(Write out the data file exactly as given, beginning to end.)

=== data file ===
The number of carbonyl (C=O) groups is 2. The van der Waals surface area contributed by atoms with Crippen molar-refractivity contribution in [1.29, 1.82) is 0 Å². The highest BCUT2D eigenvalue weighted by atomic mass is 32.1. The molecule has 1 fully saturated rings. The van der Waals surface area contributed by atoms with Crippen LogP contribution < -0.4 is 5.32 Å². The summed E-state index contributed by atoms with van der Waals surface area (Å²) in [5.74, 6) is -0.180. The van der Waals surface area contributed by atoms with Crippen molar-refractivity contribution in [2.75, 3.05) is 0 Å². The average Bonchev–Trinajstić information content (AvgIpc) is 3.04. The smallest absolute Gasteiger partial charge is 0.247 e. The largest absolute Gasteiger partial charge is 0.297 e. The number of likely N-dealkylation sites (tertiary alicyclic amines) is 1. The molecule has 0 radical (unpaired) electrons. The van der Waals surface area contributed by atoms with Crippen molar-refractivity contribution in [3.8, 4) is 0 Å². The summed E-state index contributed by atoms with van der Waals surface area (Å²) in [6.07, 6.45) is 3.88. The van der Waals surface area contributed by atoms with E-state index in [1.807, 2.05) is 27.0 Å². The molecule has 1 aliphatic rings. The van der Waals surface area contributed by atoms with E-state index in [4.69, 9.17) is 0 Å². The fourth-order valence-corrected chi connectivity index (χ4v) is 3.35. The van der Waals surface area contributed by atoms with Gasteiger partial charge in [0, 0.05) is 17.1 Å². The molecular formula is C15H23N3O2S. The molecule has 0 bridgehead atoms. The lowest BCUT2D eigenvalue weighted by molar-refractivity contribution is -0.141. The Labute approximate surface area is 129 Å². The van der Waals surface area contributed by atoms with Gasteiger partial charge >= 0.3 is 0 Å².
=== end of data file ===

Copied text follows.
The number of carbonyl (C=O) groups is 2. The van der Waals surface area contributed by atoms with Crippen molar-refractivity contribution in [1.29, 1.82) is 0 Å². The highest BCUT2D eigenvalue weighted by atomic mass is 32.1. The molecule has 1 fully saturated rings. The van der Waals surface area contributed by atoms with Crippen LogP contribution < -0.4 is 5.32 Å². The summed E-state index contributed by atoms with van der Waals surface area (Å²) in [5.74, 6) is -0.180. The van der Waals surface area contributed by atoms with Crippen molar-refractivity contribution in [2.75, 3.05) is 0 Å². The average Bonchev–Trinajstić information content (AvgIpc) is 3.04. The smallest absolute Gasteiger partial charge is 0.247 e. The largest absolute Gasteiger partial charge is 0.297 e. The number of likely N-dealkylation sites (tertiary alicyclic amines) is 1. The molecule has 0 radical (unpaired) electrons. The van der Waals surface area contributed by atoms with Crippen molar-refractivity contribution in [3.8, 4) is 0 Å². The summed E-state index contributed by atoms with van der Waals surface area (Å²) in [6.07, 6.45) is 3.88. The van der Waals surface area contributed by atoms with E-state index in [1.807, 2.05) is 27.0 Å². The molecule has 1 aliphatic rings. The van der Waals surface area contributed by atoms with E-state index in [4.69, 9.17) is 0 Å². The fourth-order valence-corrected chi connectivity index (χ4v) is 3.35. The van der Waals surface area contributed by atoms with Gasteiger partial charge in [0, 0.05) is 17.1 Å². The molecular formula is C15H23N3O2S. The molecule has 0 bridgehead atoms. The lowest BCUT2D eigenvalue weighted by molar-refractivity contribution is -0.141. The Labute approximate surface area is 129 Å². The van der Waals surface area contributed by atoms with Gasteiger partial charge >= 0.3 is 0 Å².